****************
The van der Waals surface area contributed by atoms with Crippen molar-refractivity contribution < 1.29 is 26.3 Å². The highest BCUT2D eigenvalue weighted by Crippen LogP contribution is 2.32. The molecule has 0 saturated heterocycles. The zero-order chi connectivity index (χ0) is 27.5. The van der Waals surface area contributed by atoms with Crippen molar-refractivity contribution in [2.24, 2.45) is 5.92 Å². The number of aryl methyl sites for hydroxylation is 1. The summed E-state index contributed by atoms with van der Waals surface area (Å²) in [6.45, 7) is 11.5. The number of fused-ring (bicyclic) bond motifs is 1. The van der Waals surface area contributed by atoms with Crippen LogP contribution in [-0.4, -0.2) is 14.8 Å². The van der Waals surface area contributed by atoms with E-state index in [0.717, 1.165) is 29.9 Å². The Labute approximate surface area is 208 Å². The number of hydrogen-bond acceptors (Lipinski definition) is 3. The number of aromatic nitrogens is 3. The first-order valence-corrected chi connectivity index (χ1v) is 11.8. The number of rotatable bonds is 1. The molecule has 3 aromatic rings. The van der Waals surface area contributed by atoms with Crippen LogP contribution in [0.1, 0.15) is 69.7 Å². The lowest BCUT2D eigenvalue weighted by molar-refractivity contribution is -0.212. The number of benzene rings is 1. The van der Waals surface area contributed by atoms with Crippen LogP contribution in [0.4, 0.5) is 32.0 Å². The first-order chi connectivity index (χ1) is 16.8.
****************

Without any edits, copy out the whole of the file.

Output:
The van der Waals surface area contributed by atoms with Crippen molar-refractivity contribution < 1.29 is 26.3 Å². The highest BCUT2D eigenvalue weighted by Crippen LogP contribution is 2.32. The molecule has 0 saturated heterocycles. The zero-order chi connectivity index (χ0) is 27.5. The van der Waals surface area contributed by atoms with Crippen molar-refractivity contribution in [2.24, 2.45) is 5.92 Å². The number of aryl methyl sites for hydroxylation is 1. The summed E-state index contributed by atoms with van der Waals surface area (Å²) in [6.45, 7) is 11.5. The number of fused-ring (bicyclic) bond motifs is 1. The van der Waals surface area contributed by atoms with Crippen LogP contribution in [-0.4, -0.2) is 14.8 Å². The van der Waals surface area contributed by atoms with E-state index in [0.717, 1.165) is 29.9 Å². The Labute approximate surface area is 208 Å². The number of hydrogen-bond acceptors (Lipinski definition) is 3. The number of aromatic nitrogens is 3. The first-order valence-corrected chi connectivity index (χ1v) is 11.8. The number of rotatable bonds is 1. The molecule has 3 aromatic rings. The van der Waals surface area contributed by atoms with Crippen LogP contribution in [0.1, 0.15) is 69.7 Å². The lowest BCUT2D eigenvalue weighted by molar-refractivity contribution is -0.212. The number of benzene rings is 1. The van der Waals surface area contributed by atoms with Crippen LogP contribution in [0.4, 0.5) is 32.0 Å². The first-order chi connectivity index (χ1) is 16.8.